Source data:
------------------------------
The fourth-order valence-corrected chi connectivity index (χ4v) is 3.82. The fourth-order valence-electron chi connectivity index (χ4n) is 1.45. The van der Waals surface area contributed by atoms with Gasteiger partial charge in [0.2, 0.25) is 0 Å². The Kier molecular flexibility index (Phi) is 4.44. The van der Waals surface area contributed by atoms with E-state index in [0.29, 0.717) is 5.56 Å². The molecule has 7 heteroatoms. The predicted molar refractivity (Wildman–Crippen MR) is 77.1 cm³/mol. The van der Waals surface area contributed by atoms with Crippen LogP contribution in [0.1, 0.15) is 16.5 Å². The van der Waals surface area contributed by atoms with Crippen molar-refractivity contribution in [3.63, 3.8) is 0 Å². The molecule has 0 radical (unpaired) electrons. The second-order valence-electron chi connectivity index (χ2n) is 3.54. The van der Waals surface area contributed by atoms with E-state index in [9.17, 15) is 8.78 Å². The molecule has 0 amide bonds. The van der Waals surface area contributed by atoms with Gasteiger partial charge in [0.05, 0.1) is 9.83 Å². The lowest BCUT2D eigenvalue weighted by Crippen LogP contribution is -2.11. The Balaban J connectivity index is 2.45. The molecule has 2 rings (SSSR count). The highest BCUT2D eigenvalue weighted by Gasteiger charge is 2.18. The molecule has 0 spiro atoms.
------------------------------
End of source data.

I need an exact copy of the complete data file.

The fourth-order valence-corrected chi connectivity index (χ4v) is 3.82. The fourth-order valence-electron chi connectivity index (χ4n) is 1.45. The van der Waals surface area contributed by atoms with Gasteiger partial charge in [0.2, 0.25) is 0 Å². The Kier molecular flexibility index (Phi) is 4.44. The van der Waals surface area contributed by atoms with E-state index in [0.29, 0.717) is 5.56 Å². The molecule has 7 heteroatoms. The predicted molar refractivity (Wildman–Crippen MR) is 77.1 cm³/mol. The van der Waals surface area contributed by atoms with Crippen LogP contribution in [0.1, 0.15) is 16.5 Å². The van der Waals surface area contributed by atoms with Crippen molar-refractivity contribution in [3.63, 3.8) is 0 Å². The molecule has 0 radical (unpaired) electrons. The second-order valence-electron chi connectivity index (χ2n) is 3.54. The van der Waals surface area contributed by atoms with E-state index in [9.17, 15) is 8.78 Å². The molecule has 0 amide bonds. The van der Waals surface area contributed by atoms with Gasteiger partial charge in [0.05, 0.1) is 9.83 Å². The lowest BCUT2D eigenvalue weighted by Crippen LogP contribution is -2.11. The Balaban J connectivity index is 2.45. The molecule has 2 rings (SSSR count). The highest BCUT2D eigenvalue weighted by Gasteiger charge is 2.18. The molecule has 0 spiro atoms.